There is a fresh skiff of snow on the ground this morning and the kids were taking guesses as to what made the tracks up the sidewalk. Was it rabbit or a raccoon? Or?
Today I'd like to share a little project that I've featured in our shop: pine cone topped jar lids. Mason or canning jars are really great for storing things and they can hold so many different kids of gifts.
I have three old blue pint jars on my kitchen counter filled with different flavored and colored baking chips (butterscotch, white chocolate, and cherry (found those at Fleet Farm)) simply because they remind me of my grandma, who always had some old blue jars full of chips on her counter. I only wish I could find the miniature purple chips or the mix of white, red, and purple (blue?) chips she used to have. Also, my jars don't have the zinc lids she had, and so I think they look much better and more fitting with my "up north" house in the woods with pine cone topped lids.
wide or narrow mouth canning jar rings
hot glue or other craft glue of your choice
Mark and cut a 6" diameter circle out of your fabric with pinking shears or deckle edge rotary cutter for narrow or regular mouth jar lids. For wide or large mouth jar lids, cut your circle at 7 1/2" diameter.
Run a bead of glue around the top of the jar ring and press onto the back side of your fabric in the center. Run a bead of glue around the side of the ring and quickly press the fabric down around it, allowing it to gather a bit in a few places. Hold it until the glue sets enough to hold the fabric on it's own. Hot glue sets quickly and that's why I use it instead of craft glue.
Tip: I found a plastic cap from a small jar of a very popular hazelnut chocolate spread is the perfect size to hold a narrow mouth ring, so I simply center the fabric over that cap, glue around the ring and quickly smash it down into the plastic cap. Viola! Much faster.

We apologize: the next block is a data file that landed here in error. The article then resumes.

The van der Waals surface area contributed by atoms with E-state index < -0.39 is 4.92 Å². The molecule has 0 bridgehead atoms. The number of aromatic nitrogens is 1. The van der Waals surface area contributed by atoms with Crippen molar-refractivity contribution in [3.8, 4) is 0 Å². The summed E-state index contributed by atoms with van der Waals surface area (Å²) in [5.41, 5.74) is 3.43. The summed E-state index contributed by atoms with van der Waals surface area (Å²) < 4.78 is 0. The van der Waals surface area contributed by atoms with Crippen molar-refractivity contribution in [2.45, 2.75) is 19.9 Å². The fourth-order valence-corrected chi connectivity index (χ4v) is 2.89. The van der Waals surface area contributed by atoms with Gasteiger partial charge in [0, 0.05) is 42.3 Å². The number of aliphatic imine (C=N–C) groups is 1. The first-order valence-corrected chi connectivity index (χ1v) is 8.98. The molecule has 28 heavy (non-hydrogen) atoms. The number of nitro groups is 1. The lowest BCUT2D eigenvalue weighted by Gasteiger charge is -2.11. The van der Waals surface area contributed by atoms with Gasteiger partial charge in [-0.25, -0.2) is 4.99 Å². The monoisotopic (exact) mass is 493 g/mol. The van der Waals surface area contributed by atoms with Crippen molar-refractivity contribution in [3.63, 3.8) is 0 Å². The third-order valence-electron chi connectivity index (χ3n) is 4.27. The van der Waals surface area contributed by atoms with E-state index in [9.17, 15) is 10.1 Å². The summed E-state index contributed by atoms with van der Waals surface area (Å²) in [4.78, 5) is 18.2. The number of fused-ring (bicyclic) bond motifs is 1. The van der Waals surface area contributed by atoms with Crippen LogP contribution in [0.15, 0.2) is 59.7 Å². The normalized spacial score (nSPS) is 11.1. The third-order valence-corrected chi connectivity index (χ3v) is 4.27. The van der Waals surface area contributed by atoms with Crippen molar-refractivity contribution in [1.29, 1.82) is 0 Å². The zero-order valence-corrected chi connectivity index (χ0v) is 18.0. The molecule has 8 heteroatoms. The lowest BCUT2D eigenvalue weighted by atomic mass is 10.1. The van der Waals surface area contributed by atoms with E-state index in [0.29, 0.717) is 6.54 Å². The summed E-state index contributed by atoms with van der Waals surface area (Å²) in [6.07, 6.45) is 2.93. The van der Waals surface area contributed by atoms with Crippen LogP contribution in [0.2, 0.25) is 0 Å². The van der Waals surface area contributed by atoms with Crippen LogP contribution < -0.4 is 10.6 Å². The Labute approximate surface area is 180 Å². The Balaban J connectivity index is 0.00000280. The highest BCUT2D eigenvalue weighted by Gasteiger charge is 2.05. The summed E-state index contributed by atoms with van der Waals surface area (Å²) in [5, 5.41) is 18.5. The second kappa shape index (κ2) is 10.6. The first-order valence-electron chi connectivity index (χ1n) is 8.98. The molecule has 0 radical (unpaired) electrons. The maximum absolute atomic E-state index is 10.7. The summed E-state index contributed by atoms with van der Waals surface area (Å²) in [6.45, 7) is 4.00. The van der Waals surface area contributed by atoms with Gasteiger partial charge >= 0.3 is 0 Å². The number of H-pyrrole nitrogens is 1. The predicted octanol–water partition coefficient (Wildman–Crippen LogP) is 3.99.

Next, cut three or four strands of raffia long enough to go around the ring and tie in a knot. Put a dab of glue on the fabric in one spot on the ring and press the raffia strands into it. Do this again 1/4 turn around the ring either side of the first spot. Tie the raffia together in a knot in the front, pulling it tight. Slide the knot up slightly, add a dab of glue and push the knot down over it.
Finish by placing your pine cone on top and when you have it just so, put a good dab of glue on the part of the pine cone that you want to rest on the lid and press it gently onto the lid.
Ta-da! Enjoy. I only have pictures of the completed project, but if will try to provide additional photos of the process in a future post if requested.
This year's canning adventure: crab apple pickles.
The really great thing about making the decorated rings this way is they can be used over and over and they don't involve the lid so they can go right onto your own home canned goods.
Have a great day!